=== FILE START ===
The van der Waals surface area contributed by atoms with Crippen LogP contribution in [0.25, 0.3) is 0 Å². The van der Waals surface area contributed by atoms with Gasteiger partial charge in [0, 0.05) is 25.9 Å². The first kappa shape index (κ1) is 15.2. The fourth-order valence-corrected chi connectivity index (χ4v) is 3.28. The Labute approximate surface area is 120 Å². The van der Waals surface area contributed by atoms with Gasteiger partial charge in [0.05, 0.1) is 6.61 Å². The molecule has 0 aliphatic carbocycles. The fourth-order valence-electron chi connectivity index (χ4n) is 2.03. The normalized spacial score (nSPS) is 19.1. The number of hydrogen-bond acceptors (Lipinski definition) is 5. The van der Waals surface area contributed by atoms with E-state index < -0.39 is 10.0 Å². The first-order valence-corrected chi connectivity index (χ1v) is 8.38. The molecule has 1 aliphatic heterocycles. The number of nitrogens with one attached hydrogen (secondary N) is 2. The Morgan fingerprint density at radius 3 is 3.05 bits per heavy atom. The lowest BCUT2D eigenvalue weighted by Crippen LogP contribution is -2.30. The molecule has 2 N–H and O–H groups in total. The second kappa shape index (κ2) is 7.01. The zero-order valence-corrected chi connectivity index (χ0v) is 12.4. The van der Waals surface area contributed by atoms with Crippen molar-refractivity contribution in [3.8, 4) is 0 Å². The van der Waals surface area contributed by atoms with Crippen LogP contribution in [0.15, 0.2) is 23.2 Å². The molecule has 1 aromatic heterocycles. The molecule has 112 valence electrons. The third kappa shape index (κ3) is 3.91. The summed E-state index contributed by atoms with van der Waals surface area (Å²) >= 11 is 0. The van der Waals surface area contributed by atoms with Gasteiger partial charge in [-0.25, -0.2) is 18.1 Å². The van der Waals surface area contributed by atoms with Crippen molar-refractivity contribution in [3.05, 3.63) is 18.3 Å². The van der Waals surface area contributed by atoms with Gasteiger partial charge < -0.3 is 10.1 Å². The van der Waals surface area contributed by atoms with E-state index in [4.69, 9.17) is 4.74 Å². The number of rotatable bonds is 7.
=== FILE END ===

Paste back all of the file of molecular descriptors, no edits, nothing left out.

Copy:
The van der Waals surface area contributed by atoms with Crippen LogP contribution in [0.25, 0.3) is 0 Å². The van der Waals surface area contributed by atoms with Gasteiger partial charge in [0, 0.05) is 25.9 Å². The first kappa shape index (κ1) is 15.2. The fourth-order valence-corrected chi connectivity index (χ4v) is 3.28. The Labute approximate surface area is 120 Å². The van der Waals surface area contributed by atoms with Gasteiger partial charge in [0.05, 0.1) is 6.61 Å². The molecule has 0 aliphatic carbocycles. The fourth-order valence-electron chi connectivity index (χ4n) is 2.03. The normalized spacial score (nSPS) is 19.1. The number of hydrogen-bond acceptors (Lipinski definition) is 5. The van der Waals surface area contributed by atoms with E-state index < -0.39 is 10.0 Å². The first-order valence-corrected chi connectivity index (χ1v) is 8.38. The molecule has 1 aliphatic heterocycles. The number of nitrogens with one attached hydrogen (secondary N) is 2. The Morgan fingerprint density at radius 3 is 3.05 bits per heavy atom. The lowest BCUT2D eigenvalue weighted by Crippen LogP contribution is -2.30. The molecule has 2 N–H and O–H groups in total. The second kappa shape index (κ2) is 7.01. The zero-order valence-corrected chi connectivity index (χ0v) is 12.4. The van der Waals surface area contributed by atoms with Crippen molar-refractivity contribution in [3.8, 4) is 0 Å². The van der Waals surface area contributed by atoms with Crippen LogP contribution in [0.15, 0.2) is 23.2 Å². The molecule has 1 aromatic heterocycles. The molecule has 112 valence electrons. The third kappa shape index (κ3) is 3.91. The summed E-state index contributed by atoms with van der Waals surface area (Å²) >= 11 is 0. The van der Waals surface area contributed by atoms with Gasteiger partial charge in [-0.25, -0.2) is 18.1 Å². The van der Waals surface area contributed by atoms with Crippen molar-refractivity contribution in [3.05, 3.63) is 18.3 Å². The van der Waals surface area contributed by atoms with Gasteiger partial charge < -0.3 is 10.1 Å². The van der Waals surface area contributed by atoms with E-state index in [4.69, 9.17) is 4.74 Å². The number of rotatable bonds is 7.